As I unpacked my experience, I watched a C section on YouTube, wanting to know precisely what had been done to me. The word that came to my mind as I watched was “brutalized.” My doctors preferred to brutalize my body to avoid a potential lawsuit. I realized I hated OBGYN offices because I had been treated as though I was some idiot who didn’t know how to prevent a pregnancy, who got a second C section because she refused to take a pill. One doctor told me at my 6 week postpartum check up that I needed the pill because “men have needs.” 

By revisiting all of this in therapy with a lot of curiosity, I identified three main wounds. 

  • I have been abandoned. 
  • I am an object. 
  • I don’t matter. 

And God allowed all of that to happen. 

He saw it all and did nothing to stop it, to save me, to offer any ounce of comfort. He went as far as to abandon me when I felt abandoned and used and dismissed by others. To be suddenly asked to hope that he could heal me after all that felt like a slap in the face. Why would he step in now when he hadn’t before? I thought of the many stories of the martyrs. Their bodies were brutalized too. But it didn’t matter because they gained the eternal reward of Heaven and the glory of God. I felt the same was true for me. The belief I didn’t know had crept in was that God didn’t care about my body so long as my faith remained, even if by a thread. 

Stripped of Everything.

When Nick and I first decided to try for another baby in June of 2020, I prayed that my next pregnancy would be a healing one. In my mind, that meant I would have a perfect pregnancy and the VBAC I had more than earned. I wanted an experience that would replace – or more accurately, erase – the ones I had before. But God had a very different idea of what healing meant. 

A year after trying for a baby, nothing happened. I couldn’t help but laugh at first at God’s sense of humor. Two surprise babies, 3 methods of fertility awareness, traumatic births, and after all those rewards for faithfulness, now when we were ready to try for a baby, infertility. I jokingly told a friend, “It feels like God hears my requests for children and just goes, ‘No.’” But my laughter faded as my period came month after month, and the “I don’t matter” wound got poked. 

When I shared about how we were having trouble, I was asked if I had been evaluated for an isthmocele. When I learned what it was, all I felt was rage, which I know now to be a trauma response. My reaction became the push for me to start therapy, something I had put off for years.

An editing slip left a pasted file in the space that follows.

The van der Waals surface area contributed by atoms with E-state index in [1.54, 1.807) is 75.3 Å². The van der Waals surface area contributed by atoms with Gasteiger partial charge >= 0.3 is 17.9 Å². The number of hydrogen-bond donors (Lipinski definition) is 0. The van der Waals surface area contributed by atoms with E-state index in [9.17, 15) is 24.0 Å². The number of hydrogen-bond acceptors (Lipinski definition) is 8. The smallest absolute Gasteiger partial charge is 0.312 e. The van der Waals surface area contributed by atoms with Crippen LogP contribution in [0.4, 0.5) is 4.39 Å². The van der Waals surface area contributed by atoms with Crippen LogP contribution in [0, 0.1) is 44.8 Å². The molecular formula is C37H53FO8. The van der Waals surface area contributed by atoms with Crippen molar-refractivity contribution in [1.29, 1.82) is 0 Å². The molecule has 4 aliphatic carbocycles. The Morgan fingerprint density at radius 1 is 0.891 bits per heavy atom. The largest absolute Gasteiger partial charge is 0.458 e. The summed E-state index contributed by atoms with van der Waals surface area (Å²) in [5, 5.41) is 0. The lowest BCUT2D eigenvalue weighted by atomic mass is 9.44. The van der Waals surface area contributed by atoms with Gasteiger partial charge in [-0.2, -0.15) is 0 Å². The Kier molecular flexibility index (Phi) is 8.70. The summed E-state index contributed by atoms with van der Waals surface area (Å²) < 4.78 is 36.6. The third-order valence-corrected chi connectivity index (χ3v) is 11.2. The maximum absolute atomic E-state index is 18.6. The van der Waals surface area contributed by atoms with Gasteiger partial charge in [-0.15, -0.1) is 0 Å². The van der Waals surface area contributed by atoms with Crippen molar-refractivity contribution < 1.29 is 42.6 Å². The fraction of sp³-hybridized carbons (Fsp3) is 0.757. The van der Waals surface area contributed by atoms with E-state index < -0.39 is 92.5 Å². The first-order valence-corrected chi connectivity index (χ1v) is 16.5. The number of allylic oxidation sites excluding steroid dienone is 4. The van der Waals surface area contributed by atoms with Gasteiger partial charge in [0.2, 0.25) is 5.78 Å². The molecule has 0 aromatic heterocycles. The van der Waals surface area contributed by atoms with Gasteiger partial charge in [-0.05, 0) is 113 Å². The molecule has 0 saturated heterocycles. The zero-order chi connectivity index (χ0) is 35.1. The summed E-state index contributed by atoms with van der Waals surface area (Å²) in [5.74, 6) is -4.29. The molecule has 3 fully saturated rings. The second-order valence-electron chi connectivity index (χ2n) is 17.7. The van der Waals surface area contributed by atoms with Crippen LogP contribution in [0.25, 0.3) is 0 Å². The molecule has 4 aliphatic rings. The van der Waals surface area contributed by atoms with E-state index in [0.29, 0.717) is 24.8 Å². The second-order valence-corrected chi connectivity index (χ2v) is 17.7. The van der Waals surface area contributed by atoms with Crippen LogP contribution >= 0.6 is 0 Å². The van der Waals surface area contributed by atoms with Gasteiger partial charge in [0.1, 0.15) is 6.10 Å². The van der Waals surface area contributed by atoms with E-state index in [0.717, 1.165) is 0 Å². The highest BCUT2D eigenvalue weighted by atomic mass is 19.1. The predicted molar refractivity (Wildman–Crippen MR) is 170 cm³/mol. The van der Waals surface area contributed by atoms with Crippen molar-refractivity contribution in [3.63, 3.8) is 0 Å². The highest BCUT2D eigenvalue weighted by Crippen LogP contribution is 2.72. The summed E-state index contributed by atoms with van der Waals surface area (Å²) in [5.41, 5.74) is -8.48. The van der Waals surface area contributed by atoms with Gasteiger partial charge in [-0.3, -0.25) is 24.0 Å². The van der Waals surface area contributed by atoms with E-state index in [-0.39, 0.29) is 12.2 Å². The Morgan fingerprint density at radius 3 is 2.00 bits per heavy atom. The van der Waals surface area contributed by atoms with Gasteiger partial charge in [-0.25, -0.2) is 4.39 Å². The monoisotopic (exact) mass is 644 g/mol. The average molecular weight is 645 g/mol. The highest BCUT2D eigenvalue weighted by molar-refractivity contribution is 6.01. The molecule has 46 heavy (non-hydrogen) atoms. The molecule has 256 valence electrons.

I felt a responsibility to share about the isthmocele on my platforms because I had learned it was a criminally under-diagnosed condition, and I wanted to bring awareness. I thought if my story could help one person, my pain would make some sense. There were actually a couple people that told me they were diagnosed and treated as a result of my sharing. But that desire to do good backfired. It poked the “I am an object” wound. I started to feel God was using me, and not in the good way, using my story to help others, but never me. It seemed he was content for me to continue to hurt so long as my story could lessen the pain of others. 

I got angry. 

Oh, I got angry at God many many times throughout all of these experiences. A lament is a powerful prayer, a cry raised to Heaven that is purely vulnerable. I exposed my deepest, rawest emotions, and let him have absolutely all of me, parts of me I rarely, if ever, show to anyone. And he sat there and listened. He sat with me in my anger, he didn’t run away, or judge or berate me. And afterwards, there was a new level of intimacy between us because he had met me there and he treated me with a deep tenderness. He saw me at my most messy and loved me. 

Goodness Faithfulness and Power.

“I can work a miracle in you.”

I heard God clearly speak these words to my heart in the early weeks following that positive pregnancy test. I could feel that God meant, “I can heal your wounded womb, just as I have been healing your wounded heart and wounded mind. I can heal it all if you believe I can.”

“But why? I don’t matter. I’m not worthy. You weren’t there before. Why show up now?” Still a cynic.